Lawsuit Eliminates 23 Homes from Redwood City Condo Proposal

Diego Aguilar-Canabal
Thursday, January 12, 2017

A coalition of neighbors in San Mateo County dubbed “Redwood City Residents for Responsible Development” (RCRFRD) successfully leveraged environmental litigation to downsize new development in the downtown area. The developer, Jefferson Res, LLC, submitted applications for a permit in September 2015 for an 8-story condominium building with 91 dwelling units at 603 Jefferson Avenue. After approving it in May of 2016, the City Council voted to deny an appeal brought by two residents in late July.

Following the settlement of a lawsuit brought under the California Environmental Quality Act (CEQA), the developer agreed to shorten the project to 6 stories, comprising only 68 units.

Multiple studies from the law firm Holland & Knight have shown that the majority of CEQA lawsuits target public transit, renewable energy, and infill housing development. The appellants alleged “severe” impacts on traffic in their suit, relying on a Level Of Service (LOS) measure for traffic impacts which California lawmakers have begun phasing out, instead quantifying traffic impact in terms of Vehicle Miles Travelled (VMT).

Isabelle Chu, founder of the non-profit advocacy group Redwood City Forward, was deeply disappointed by the outcome of the lawsuit. “If these [developments] were deeply unpopular, we’ve had ample opportunity to vote out our current city council. That has not happened,” she said in a brief phone interview. “Judging from the actions and voting patterns, the city of Redwood City likes the downtown, or at least doesn’t object to it. Consequently, these actions are overriding the will of everyone who elected the city council; everybody who gave input into the Downtown Specific Plan; and everyone who lives, works, and visits the downtown.”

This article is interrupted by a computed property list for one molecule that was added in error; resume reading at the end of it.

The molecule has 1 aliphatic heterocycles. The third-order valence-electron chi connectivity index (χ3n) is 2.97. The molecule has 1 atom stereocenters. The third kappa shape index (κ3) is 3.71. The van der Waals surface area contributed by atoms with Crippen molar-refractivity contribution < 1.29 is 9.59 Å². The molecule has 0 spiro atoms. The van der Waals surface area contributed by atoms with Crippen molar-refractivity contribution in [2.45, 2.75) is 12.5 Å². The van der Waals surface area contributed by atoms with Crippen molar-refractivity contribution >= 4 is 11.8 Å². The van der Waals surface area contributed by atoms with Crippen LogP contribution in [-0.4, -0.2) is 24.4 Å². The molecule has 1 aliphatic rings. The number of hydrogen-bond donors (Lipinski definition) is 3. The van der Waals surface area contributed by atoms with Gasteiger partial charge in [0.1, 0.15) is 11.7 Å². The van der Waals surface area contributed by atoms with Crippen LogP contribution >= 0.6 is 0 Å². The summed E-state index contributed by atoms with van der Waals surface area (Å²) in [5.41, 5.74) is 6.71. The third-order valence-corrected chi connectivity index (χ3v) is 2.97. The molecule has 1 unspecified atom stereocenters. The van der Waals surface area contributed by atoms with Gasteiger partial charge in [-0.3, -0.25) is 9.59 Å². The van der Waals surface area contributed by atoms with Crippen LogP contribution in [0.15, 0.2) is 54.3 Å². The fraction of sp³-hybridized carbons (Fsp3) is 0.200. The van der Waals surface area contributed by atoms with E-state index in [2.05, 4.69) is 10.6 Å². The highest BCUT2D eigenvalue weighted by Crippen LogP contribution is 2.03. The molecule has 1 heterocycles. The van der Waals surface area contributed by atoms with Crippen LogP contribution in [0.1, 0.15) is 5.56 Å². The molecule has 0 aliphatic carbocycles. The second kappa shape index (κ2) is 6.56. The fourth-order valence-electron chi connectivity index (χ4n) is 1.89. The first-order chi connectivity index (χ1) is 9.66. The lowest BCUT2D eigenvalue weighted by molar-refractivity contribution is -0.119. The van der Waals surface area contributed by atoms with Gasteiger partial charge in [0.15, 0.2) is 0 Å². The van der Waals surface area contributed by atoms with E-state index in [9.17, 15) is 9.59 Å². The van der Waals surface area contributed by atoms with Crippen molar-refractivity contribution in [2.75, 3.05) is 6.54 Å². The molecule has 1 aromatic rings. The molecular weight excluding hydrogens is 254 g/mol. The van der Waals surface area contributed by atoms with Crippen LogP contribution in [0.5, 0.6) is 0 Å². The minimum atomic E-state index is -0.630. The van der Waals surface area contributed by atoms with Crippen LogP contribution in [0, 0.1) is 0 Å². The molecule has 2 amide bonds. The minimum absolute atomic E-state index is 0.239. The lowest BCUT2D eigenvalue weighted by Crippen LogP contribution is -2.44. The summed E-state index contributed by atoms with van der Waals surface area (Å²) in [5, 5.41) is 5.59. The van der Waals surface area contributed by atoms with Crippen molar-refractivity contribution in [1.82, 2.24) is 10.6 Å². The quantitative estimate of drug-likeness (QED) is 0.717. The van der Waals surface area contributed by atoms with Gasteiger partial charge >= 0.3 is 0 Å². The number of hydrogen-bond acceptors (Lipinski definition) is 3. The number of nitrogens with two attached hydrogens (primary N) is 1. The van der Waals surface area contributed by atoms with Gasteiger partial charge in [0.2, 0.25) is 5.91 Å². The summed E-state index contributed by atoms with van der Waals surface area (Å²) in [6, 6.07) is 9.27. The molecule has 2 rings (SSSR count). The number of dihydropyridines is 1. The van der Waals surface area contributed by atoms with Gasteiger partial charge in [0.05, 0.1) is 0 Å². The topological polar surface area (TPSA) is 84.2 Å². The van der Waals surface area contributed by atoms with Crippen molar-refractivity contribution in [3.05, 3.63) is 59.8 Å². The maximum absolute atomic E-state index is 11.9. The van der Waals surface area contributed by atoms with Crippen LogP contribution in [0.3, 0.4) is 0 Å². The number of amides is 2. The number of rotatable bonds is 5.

Ms. Chu reserved particular ire for the grounds on which the suit was filed. “It’s based on an outdated measure [LOS] which indicates that their primary concern is not, in fact, the environment, but rather the convenience of their drive. First of all, the primary determinant of traffic is the economy, not housing,” she added. “Housing near jobs reduces traffic, all things being equal. Traffic is an inconvenience. Housing is a basic necessity. To deny somebody a place to life because you’re inconvenienced is unjust.”

Brian Hanlon, founder of the California Renters Legal Advocacy and Education Fund (CaRLA), sees the lawsuit as part of a broader pattern of abusing environmental litigation to maintain suburban sprawl. “Local NIMBYs should not be able to use CEQA to compel a reduction of 23 homes in a downtown development,” Mr. Hanlon wrote in an email. “The claim that building an 8-story residential building would cause ‘severe significant environmental impacts’ is absurd.”

In the event that plaintiffs lose their case, an unincorporated club can easily avoid liability for damages or attorney’s fees. (Holland & Knight researchers recommend reforming this aspect of the law, requiring litigants to state their full names to deter CEQA abuse.) Consequently, the plaintiffs could not be reached for comment.